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The derivation of this place name is uncertain. "Traugh" means a sandy beach or low-lying foreshore; but "Haul" is obscure. Most authorities agree that it is probably a corruption or simplification of a person’s name, but they are sharply divided as to which. It is most likely that "Haul" or "Hal" is a simplification of "Harold", for there is a strong local tradition that it was here that Harold the Black, son of King Godred MacHarold, landed in 1014 to reclaim his father’s kingdom. Harold ruled Berk and Man for 20 years (1014-1034). There is certainly a good firm sandy foreshore here favourable for a landing from longships, so Hal’s Beach is a reasonable interpretation of the place's name.
The village is a pleasant summer resort with good clean firm sands. It is rapidly growing in popularity with visitors and holidaymakers. Bathing however can be dangerous as tidal currents in the Sudrian Sea are treacherous. To cater for visitors an open air sea bathing pool has been constructed alongside the harbour jetty. The station is an island platform with a shelter and a line running either side.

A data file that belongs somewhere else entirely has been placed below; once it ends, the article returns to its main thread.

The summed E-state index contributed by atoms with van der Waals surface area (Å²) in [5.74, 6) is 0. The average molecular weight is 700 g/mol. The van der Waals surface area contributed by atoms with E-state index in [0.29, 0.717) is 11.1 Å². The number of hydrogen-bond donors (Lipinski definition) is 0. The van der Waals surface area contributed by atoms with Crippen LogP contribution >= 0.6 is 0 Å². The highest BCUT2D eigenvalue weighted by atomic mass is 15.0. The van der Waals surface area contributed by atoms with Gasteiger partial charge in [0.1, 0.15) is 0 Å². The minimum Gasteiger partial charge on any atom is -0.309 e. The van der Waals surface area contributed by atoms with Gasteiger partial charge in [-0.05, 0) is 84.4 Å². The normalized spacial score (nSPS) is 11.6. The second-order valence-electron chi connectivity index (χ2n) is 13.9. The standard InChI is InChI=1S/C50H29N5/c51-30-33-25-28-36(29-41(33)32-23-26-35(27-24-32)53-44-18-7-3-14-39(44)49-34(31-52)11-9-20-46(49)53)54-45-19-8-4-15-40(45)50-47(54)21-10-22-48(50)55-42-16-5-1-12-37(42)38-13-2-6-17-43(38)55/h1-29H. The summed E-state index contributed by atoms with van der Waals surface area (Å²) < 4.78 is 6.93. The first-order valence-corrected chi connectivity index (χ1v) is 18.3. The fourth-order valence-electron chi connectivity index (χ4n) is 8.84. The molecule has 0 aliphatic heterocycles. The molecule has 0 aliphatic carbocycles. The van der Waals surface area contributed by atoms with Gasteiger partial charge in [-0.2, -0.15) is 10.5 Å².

Walter wedged himself under the second bridge south of the station. After he was freed, he was turned into a henhouse in a field about ½ mile north of Haultraugh station. Dilly the Oliver settled here.
Thomas & Friends Is The Legend In Viking Railway
In the television series, Haultraugh only appeared in the third series episode, Walter. The station has a building and a second track on its western side. Walter's Bridge and Field are shown as being next to each other, south of the station.
- Haultraugh is misspelt as "Haultreath" in Walter.